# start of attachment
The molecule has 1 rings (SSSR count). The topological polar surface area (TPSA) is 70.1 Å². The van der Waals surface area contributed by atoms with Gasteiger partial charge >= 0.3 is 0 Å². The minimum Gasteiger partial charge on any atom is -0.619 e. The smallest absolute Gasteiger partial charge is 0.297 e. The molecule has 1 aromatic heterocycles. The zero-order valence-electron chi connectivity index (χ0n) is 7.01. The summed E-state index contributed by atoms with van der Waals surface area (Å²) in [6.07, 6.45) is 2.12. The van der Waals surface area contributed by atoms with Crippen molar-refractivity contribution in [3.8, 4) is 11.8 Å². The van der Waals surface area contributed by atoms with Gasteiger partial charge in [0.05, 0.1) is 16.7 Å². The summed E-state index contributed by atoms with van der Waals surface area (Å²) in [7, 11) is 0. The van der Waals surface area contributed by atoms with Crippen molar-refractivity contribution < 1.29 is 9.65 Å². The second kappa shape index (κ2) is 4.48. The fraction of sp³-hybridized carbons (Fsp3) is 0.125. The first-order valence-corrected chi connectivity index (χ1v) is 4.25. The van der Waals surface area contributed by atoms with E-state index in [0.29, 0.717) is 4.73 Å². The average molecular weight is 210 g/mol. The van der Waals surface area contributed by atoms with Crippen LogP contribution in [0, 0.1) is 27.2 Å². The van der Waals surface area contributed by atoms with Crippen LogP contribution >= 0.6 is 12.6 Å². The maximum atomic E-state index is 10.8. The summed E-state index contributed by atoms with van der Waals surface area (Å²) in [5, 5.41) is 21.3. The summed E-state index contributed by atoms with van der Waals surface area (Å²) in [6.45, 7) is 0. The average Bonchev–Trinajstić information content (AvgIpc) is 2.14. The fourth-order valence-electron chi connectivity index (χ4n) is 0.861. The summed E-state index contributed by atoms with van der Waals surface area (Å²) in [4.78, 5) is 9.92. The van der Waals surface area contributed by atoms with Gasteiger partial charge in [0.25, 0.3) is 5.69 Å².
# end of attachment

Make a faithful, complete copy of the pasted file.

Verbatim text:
The molecule has 1 rings (SSSR count). The topological polar surface area (TPSA) is 70.1 Å². The van der Waals surface area contributed by atoms with Gasteiger partial charge >= 0.3 is 0 Å². The minimum Gasteiger partial charge on any atom is -0.619 e. The smallest absolute Gasteiger partial charge is 0.297 e. The molecule has 1 aromatic heterocycles. The zero-order valence-electron chi connectivity index (χ0n) is 7.01. The summed E-state index contributed by atoms with van der Waals surface area (Å²) in [6.07, 6.45) is 2.12. The van der Waals surface area contributed by atoms with Crippen molar-refractivity contribution in [3.8, 4) is 11.8 Å². The van der Waals surface area contributed by atoms with Gasteiger partial charge in [0.05, 0.1) is 16.7 Å². The summed E-state index contributed by atoms with van der Waals surface area (Å²) in [7, 11) is 0. The van der Waals surface area contributed by atoms with Crippen molar-refractivity contribution < 1.29 is 9.65 Å². The second kappa shape index (κ2) is 4.48. The fraction of sp³-hybridized carbons (Fsp3) is 0.125. The first-order valence-corrected chi connectivity index (χ1v) is 4.25. The van der Waals surface area contributed by atoms with E-state index in [0.29, 0.717) is 4.73 Å². The average molecular weight is 210 g/mol. The van der Waals surface area contributed by atoms with Crippen LogP contribution in [0, 0.1) is 27.2 Å². The van der Waals surface area contributed by atoms with Crippen LogP contribution >= 0.6 is 12.6 Å². The maximum atomic E-state index is 10.8. The summed E-state index contributed by atoms with van der Waals surface area (Å²) in [5, 5.41) is 21.3. The summed E-state index contributed by atoms with van der Waals surface area (Å²) in [6.45, 7) is 0. The average Bonchev–Trinajstić information content (AvgIpc) is 2.14. The fourth-order valence-electron chi connectivity index (χ4n) is 0.861. The summed E-state index contributed by atoms with van der Waals surface area (Å²) in [4.78, 5) is 9.92. The van der Waals surface area contributed by atoms with Gasteiger partial charge in [0.25, 0.3) is 5.69 Å².